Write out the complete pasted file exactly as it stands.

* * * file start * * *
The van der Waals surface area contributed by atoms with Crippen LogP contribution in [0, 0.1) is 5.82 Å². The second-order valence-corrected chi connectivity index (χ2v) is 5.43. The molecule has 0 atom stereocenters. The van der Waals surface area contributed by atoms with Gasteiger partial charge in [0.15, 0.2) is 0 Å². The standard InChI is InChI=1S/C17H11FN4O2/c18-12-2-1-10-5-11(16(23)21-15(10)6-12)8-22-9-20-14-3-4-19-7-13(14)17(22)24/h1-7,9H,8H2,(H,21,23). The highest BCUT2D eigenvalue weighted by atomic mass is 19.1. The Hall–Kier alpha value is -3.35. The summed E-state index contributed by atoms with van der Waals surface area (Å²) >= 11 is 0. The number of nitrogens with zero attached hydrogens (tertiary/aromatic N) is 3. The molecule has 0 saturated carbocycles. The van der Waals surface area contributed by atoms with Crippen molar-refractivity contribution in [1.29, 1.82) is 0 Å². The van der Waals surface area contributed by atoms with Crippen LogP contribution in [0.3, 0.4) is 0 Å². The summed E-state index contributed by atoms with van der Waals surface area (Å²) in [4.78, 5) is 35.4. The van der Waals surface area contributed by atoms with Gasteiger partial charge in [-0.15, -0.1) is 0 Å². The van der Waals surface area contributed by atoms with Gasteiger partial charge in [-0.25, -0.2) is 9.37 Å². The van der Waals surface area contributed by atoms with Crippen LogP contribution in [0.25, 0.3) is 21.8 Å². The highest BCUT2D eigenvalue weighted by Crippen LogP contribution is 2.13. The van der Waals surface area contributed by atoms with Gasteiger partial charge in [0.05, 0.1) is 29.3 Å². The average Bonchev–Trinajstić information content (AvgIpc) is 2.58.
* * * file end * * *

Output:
The van der Waals surface area contributed by atoms with Crippen LogP contribution in [0, 0.1) is 5.82 Å². The second-order valence-corrected chi connectivity index (χ2v) is 5.43. The molecule has 0 atom stereocenters. The van der Waals surface area contributed by atoms with Gasteiger partial charge in [0.15, 0.2) is 0 Å². The standard InChI is InChI=1S/C17H11FN4O2/c18-12-2-1-10-5-11(16(23)21-15(10)6-12)8-22-9-20-14-3-4-19-7-13(14)17(22)24/h1-7,9H,8H2,(H,21,23). The highest BCUT2D eigenvalue weighted by atomic mass is 19.1. The Hall–Kier alpha value is -3.35. The summed E-state index contributed by atoms with van der Waals surface area (Å²) >= 11 is 0. The number of nitrogens with zero attached hydrogens (tertiary/aromatic N) is 3. The molecule has 0 saturated carbocycles. The van der Waals surface area contributed by atoms with Crippen molar-refractivity contribution in [1.29, 1.82) is 0 Å². The van der Waals surface area contributed by atoms with Crippen LogP contribution in [0.3, 0.4) is 0 Å². The summed E-state index contributed by atoms with van der Waals surface area (Å²) in [4.78, 5) is 35.4. The van der Waals surface area contributed by atoms with Gasteiger partial charge in [-0.15, -0.1) is 0 Å². The van der Waals surface area contributed by atoms with Gasteiger partial charge in [-0.25, -0.2) is 9.37 Å². The van der Waals surface area contributed by atoms with Crippen LogP contribution in [0.25, 0.3) is 21.8 Å². The highest BCUT2D eigenvalue weighted by Crippen LogP contribution is 2.13. The van der Waals surface area contributed by atoms with Gasteiger partial charge in [0.05, 0.1) is 29.3 Å². The average Bonchev–Trinajstić information content (AvgIpc) is 2.58.